Grim Total: 135 U.S. Troops Killed in Iraq During November; Tie for Deadliest Month

CBS News

U.S. Toll In Iraq Equals Grim Mark
Nov. 30, 2004

Fueled by fierce fighting in Fallujah and insurgents’ counterattacks elsewhere in Iraq, the U.S. military death toll for November matched the highest for any month of the war.

At least 135 U.S. troops died in November, according to casualty reports available Tuesday.

The worst month was April when 135 died as the insurgence flared in Fallujah and elsewhere in the so-called Sunni Triangle where U.S. forces and their Iraqi allies lost a large measure of control.

On Tuesday, a suicide bomber detonated a car packed with explosives next to a U.S. convoy on Baghdad’s dangerous airport road and several casualties were seen lying next to a damaged vehicle, witnesses and authorities said.

In the northern town of Beiji, a car bomb exploded near a U.S. patrol Tuesday, killing four Iraqi civilians and injuring 19 people, two of them American soldiers, the military said. Another soldier from the 1st Infantry Division was wounded when insurgents fired a rocket-propelled grenade at a tank south of Beiji.

A U.S. Army soldier died from injuries suffered after a roadside bomb exploded late Monday next to his patrol north of Baghdad.

Amid the violence, interim Prime Minister Ayad Allawi was heading to Jordan to meet with Iraqis living outside the country to encourage them to take part in the Jan. 30 election in a bid woo support away from the insurgency. However, he ruled out a full-blown conference with insurgent enemies.

In other developments:

  • Five people were killed and 27 were feared missing when their boat overturned in the Tigris in northern Iraq on Tuesday, police said. The boat, carrying 44 Kurdish workers, overturned because of high currents, said Lt. Col. Ahmed Saleh of the Irbil police force. The workers were commuting from Zakho near the border with Turkey to their home in Zomar, an area east of the northern city of Mousl, he added. Twelve of them were rescued, Saleh said, adding the search for more survivors was still ongoing.

  • U.N. Secretary-General Kofi Annan said he was unaware his son received $30,000 a year for over five years from a Swiss-based company under investigation in connection with suspected corruption in the U.N. oil-for-food program in Iraq. The disclosure of the payments was the latest embarrassment for Annan and the United Nations related to the program to help Iraqis cope with U.N. sanctions imposed after Saddam Hussein’s 1990 invasion of Kuwait.

  • On Monday, 13 Marines were wounded in a mortar south of Baghdad, the military said. No further details were released.

    In the suicide attack, police Capt. Talib al-Alawani said a bomber drove his car into a U.S. convoy on the airport road, scene of near daily attacks against U.S. military and Western targets. The U.S. command confirmed that the attack occurred but had no further details.

    Several casualties were seen lying next to a damaged vehicle, according to an eyewitness who arrived on the scene before troops sealed off the stretch of road where the blast occurred. A military ambulance drove up minutes later to evacuate the casualties.

    The highway, which multinational troops use daily to commute between the huge military base at the airport and Baghdad’s center, is considered one of the most dangerous roads in Iraq. The British Embassy announced Monday that its staff would no longer be permitted to travel on the road.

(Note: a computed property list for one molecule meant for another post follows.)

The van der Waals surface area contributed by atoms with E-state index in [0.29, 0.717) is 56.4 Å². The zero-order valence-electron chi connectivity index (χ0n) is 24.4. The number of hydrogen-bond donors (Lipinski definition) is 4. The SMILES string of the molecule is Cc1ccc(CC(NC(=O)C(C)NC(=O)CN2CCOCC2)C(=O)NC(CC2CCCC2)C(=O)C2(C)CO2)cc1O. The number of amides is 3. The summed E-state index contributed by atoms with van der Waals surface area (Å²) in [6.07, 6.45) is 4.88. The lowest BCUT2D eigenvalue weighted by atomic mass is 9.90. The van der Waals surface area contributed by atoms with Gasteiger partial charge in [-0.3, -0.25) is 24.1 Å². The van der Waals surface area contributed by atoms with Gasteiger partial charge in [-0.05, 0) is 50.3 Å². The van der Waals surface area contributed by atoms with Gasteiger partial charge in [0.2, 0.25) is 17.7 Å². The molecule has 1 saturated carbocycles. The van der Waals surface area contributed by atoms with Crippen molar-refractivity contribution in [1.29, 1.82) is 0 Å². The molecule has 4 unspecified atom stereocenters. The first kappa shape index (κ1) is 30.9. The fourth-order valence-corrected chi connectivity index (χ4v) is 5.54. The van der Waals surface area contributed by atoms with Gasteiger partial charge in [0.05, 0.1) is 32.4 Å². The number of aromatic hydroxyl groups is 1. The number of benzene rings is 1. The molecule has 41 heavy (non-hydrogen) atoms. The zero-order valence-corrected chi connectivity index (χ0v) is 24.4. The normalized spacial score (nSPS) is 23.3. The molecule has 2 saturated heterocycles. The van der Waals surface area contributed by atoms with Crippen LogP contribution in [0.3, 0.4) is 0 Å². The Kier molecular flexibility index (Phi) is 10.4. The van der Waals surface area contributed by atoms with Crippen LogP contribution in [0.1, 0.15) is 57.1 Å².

In Beiji, a U.S. military statement said the two attacks occurred about 9:10 a.m., but it did not give the condition of the wounded nor specify whether the car bomb was a suicide attack.

    U.S. troops backed by tanks and helicopter gunships launched a series of attacks on parts of Beiji earlier this month to try to root out insurgents from the town, located on the major supply route from Baghdad to the north.

    Meanwhile, an official with Allawi’s office said the prime minister will travel Tuesday to Jordan to meet with Iraqis outside the country as part of a dialogue on the country’s future.

    Allawi was to appear later Tuesday before the Iraqi National Council, a government advisory body, where he was expected to answer questions about the meeting. The official, speaking on condition of anonymity, would not identify the Iraqi groups who would take part in the meeting.

    The meeting is seen as an effort to reach out to various Iraqi groups to encourage broad participation in the Jan. 30 election. Iraqi officials have insisted Allawi would not meet with “terrorists,” meaning insurgent leaders.

    Foreign Minister Hoshyar Zebari told the National Council on Tuesday that the government recognized the need to “widen the scope of participation” in the election to those groups “that renounce violence and terrorism.”

    Zebari said Allawi would meet with about 25 to 35 “personalities,” mostly from the Ramadi area of Anbar province.

    “We still think that national reconciliation is necessary and vital but we also make a distinction,” Zebari said. “If there are people who are accused and are known for what they have committed … these people should be tried according to the laws.”

    Military offensives in Fallujah and elsewhere have made November the second deadliest month for U.S. troops since the March 2003 invasion, with at least 134 American dead.

    The Pentagon, meanwhile, said Monday the U.S. military death toll in Iraq since the U.S.-led invasion in March 2003 stands at 1,251. That is up 21 since the Pentagon last reported a total on Nov. 24.

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